Uber drivers can now ask for tips — and stiffing them could ruin your rating

To tip, or not to tip?
That is the question for Uber riders this week following the $100-million US settlement of a class-action lawsuit brought against the company by its drivers — and many are wary of what the answer may be.
The popular (and polarizing) ride-hailing service reached an agreement with groups in two states on Thursday to maintain the status of its drivers as independent contractors, not employees.
In lieu of being forced to pay for things like employee benefits, health insurance and expenses for its drivers, Uber will pay out a lump sum of approximately $100 million if a judge approves the deal — $84 million of which is guaranteed to drivers, $16 million of which is contingent on an increase in the company’s value.
But money alone wasn’t enough for the plaintiffs, Uber drivers from California and Massachusetts, to drop the lawsuit.
Uber also had to make some concessions based on concerns raised by drivers involved in the case.
“As Uber has grown — over 450,000 drivers use the app each month here in the U.S. — we haven’t always done a good job working with drivers,” wrote CEO Travis Kalanick in a company blog post about the settlement on Thursday. “At our size that’s not good enough. It’s time to change.”
The post explains that Uber will be working to create drivers associations, affordable quality improvement courses and to “provide drivers with more information about their individual rating and how it compares with their peers” as part of the settlement, among other things.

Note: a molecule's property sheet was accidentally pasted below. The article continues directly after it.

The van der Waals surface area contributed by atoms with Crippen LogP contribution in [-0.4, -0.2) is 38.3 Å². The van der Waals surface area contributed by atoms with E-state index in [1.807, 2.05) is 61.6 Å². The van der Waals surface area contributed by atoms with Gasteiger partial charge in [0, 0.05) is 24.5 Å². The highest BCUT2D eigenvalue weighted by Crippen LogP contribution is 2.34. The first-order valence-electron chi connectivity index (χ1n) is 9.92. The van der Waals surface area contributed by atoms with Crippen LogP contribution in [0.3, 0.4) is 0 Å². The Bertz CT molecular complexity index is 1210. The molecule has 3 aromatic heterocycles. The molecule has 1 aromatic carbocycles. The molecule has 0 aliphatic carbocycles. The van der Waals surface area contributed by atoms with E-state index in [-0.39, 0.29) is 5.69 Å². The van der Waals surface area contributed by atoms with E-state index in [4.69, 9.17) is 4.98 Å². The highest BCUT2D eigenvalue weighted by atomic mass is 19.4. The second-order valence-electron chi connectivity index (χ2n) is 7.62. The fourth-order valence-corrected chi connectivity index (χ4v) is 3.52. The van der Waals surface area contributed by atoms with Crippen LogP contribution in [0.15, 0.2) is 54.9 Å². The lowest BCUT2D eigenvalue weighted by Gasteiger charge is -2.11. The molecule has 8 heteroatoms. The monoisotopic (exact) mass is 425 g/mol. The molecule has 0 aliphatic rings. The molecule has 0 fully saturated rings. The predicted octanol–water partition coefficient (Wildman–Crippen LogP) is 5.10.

Uber also rolled out a new deactivation policy for all drivers in the U.S. and is creating an appeal process to “improve transparency and accountability and give drivers an additional voice,” according to Kalanick.
Tipping comes to Uber
With all of the big numbers and improvements for drivers wrapped into the settlement announcement, it was easy to look past what any of this might mean for Uber riders last week. 
That changed on Sunday when, after combing through the agreement’s details, the Wall Street Journal highlighted an interesting change to Uber’s rules: Drivers are now permitted to solicit tips.
Specifically, drivers can now post signs in their cars telling passengers that tips are not included in the fees they pay for rides through the app.
Attorney Shannon Liss-Riordan, who represented the driver plaintiffs in the case against Uber, called this one of the most significant non-monetary terms of the agreement in an interview with the independent worker support platform SherpaShare published Wednesday.
“What really got me mad about Uber when I first started hearing about Uber back in 2012 or 2013 was what they were doing with tips,” she says in a video on SherpaShare’s blog. “Uber’s mantra was ‘leave your cash at home, the tip is included, no need to tip on Uber’ — but as we all know, that wasn’t true … Uber misled its passengers into believing it’s OK not to tip because ‘don’t worry, the tip is included.'”


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